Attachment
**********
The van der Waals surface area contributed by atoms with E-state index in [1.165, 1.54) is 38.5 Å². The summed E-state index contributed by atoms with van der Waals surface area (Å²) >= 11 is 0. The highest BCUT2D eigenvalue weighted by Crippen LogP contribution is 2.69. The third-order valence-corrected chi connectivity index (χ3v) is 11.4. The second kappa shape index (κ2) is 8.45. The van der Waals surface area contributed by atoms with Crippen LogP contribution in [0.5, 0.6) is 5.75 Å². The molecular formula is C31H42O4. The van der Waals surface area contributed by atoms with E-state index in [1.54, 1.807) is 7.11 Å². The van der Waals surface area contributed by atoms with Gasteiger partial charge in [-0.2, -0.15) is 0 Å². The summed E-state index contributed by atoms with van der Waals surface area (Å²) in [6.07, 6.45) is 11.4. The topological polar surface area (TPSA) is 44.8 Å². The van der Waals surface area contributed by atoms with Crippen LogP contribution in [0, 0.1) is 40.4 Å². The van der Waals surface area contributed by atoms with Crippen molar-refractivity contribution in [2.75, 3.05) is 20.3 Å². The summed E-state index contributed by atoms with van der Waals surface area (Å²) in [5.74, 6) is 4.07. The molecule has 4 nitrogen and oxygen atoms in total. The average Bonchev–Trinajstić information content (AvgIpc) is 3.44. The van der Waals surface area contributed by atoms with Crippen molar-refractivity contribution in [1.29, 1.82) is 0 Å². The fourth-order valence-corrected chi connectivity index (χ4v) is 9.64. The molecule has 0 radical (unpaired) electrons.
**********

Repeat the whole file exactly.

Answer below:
The van der Waals surface area contributed by atoms with E-state index in [1.165, 1.54) is 38.5 Å². The summed E-state index contributed by atoms with van der Waals surface area (Å²) >= 11 is 0. The highest BCUT2D eigenvalue weighted by Crippen LogP contribution is 2.69. The third-order valence-corrected chi connectivity index (χ3v) is 11.4. The second kappa shape index (κ2) is 8.45. The van der Waals surface area contributed by atoms with Crippen LogP contribution in [0.5, 0.6) is 5.75 Å². The molecular formula is C31H42O4. The van der Waals surface area contributed by atoms with E-state index in [1.54, 1.807) is 7.11 Å². The van der Waals surface area contributed by atoms with Gasteiger partial charge in [-0.2, -0.15) is 0 Å². The summed E-state index contributed by atoms with van der Waals surface area (Å²) in [6.07, 6.45) is 11.4. The topological polar surface area (TPSA) is 44.8 Å². The van der Waals surface area contributed by atoms with Crippen LogP contribution in [0, 0.1) is 40.4 Å². The van der Waals surface area contributed by atoms with Crippen molar-refractivity contribution in [2.75, 3.05) is 20.3 Å². The summed E-state index contributed by atoms with van der Waals surface area (Å²) in [5.74, 6) is 4.07. The molecule has 4 nitrogen and oxygen atoms in total. The average Bonchev–Trinajstić information content (AvgIpc) is 3.44. The van der Waals surface area contributed by atoms with Crippen molar-refractivity contribution in [1.29, 1.82) is 0 Å². The fourth-order valence-corrected chi connectivity index (χ4v) is 9.64. The molecule has 0 radical (unpaired) electrons.